Harry Lime knows the consequences of his penicillin racket. He excuses himself with a puerile kind of logic - 'nobody thinks in terms of human beings. Governments don't, so why should we?' As Popescu might say, he has no sense of 'duty' or of 'citizenship'. This is certainly how he appears when he speaks to Martins on the Great Wheel. He appears as one who has not grown up, who lacks a sense of responsibility - Anna and Martins both testify to Harry's Peter Pan -like youthfulness. He even elicits a sort of sympathy, for he seems not to understand that what he is doing is really wrong. He is charming with a child-like naïveté. But this is an act. Beneath all the charm and the wit, beneath his little lectures on war and Michelangelo and peace and the cuckoo clock, lies what Greene describes as a 'melancholy... a memory that this life doesn't go on'. It is the realisation that what he is doing is morally wrong.

Harry is like a child whose self-interest is not mitigated by any consideration of others but who is grown up enough to recognise ultimately that what he is doing is wrong; who hides from his conscience behind a screen of jolly nonchalance and warped logic. He is a good example one who understands the importance of the human act. The vigour with which he tries to hide such an understanding is a testament to that understanding.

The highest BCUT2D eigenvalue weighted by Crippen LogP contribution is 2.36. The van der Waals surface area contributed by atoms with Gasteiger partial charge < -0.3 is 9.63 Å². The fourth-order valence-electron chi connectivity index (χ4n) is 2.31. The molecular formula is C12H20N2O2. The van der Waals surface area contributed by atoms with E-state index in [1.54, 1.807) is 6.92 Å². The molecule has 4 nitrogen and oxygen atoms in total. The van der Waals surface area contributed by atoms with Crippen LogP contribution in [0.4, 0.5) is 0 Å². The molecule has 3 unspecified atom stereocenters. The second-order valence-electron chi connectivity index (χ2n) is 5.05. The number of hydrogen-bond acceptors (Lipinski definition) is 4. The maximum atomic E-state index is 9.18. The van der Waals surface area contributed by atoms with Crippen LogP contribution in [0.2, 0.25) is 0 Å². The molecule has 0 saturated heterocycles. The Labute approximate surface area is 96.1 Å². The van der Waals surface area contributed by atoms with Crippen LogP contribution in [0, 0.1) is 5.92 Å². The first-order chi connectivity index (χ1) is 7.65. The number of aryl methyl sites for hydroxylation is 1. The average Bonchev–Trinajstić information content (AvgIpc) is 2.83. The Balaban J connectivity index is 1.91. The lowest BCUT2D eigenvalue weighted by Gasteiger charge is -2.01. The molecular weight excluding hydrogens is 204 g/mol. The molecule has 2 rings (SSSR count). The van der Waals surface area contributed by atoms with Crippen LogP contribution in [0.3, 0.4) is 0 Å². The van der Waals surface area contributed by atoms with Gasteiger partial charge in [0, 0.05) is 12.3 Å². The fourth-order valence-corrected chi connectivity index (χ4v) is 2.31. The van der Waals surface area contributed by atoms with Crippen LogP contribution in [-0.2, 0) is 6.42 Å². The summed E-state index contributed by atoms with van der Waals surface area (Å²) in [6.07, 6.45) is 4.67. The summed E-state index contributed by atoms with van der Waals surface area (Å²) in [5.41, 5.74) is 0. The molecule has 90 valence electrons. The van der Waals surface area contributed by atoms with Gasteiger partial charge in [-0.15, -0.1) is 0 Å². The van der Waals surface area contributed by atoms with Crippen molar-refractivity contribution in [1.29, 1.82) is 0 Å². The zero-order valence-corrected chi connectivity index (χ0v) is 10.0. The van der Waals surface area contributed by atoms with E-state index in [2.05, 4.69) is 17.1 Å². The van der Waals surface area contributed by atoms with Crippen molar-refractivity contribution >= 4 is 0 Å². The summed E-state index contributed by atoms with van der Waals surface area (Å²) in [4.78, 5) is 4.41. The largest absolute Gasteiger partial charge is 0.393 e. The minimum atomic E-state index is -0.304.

The porter is in some ways similar. He does not give evidence at the inquest in order to protect himself. But, unlike Harry, his conscience eventually gets the better of him - 'I'm not a bad man, mein Herr. Not a bad man.' [57] - and eventually gets him killed. In this respect, you might say that Martins is lucky despite Calloway's assertion that he was '... born to be murdered' [81]. But then, as he replies to Calloway at the end of the book, 'I haven't won... I've lost' (134). He loses someone that he loves. Not only that, he is the catalyst - it is he who precipitates Harry's death; indeed, it is he who eventually kills Harry.

Martins' motives are initially to save Anna, who he loves more than Harry and who doesn't deserve her fate in the way that Harry does. She refuses to be 'the price' for Harry's arrest but Martins finally agrees to help nevertheless. Again, we are impressed by the importance of the human act. The tortuous agreement- refusal cycle through which he goes before finally agreeing to help show quite how important this one act is. It is, finally, Martins' sense of social duty that persuades him.

Anna acts as another point of comparison. Harry will sacrifice innocent people for the sake of his own interests. Martins sacrifices Harry - a guilty person, but one who he loves - for the sake of justice. Anna is no stranger to Harry's guilt. She knows what he does and knows that it is wrong. Though she wants no more to do with him, she is not prepared to sacrifice him for the sake of her interests. Of this trio, only Harry can really be judged guilty. Neither Martins nor Anna do anything wrong. They all, however, expose the importance of the human act - individually, but more clearly when their actions are contrasted against one another. A comparison of Martins and Anna shows that it is impossible to categorically define what is the 'right' course of action to take. We cannot be so specific.

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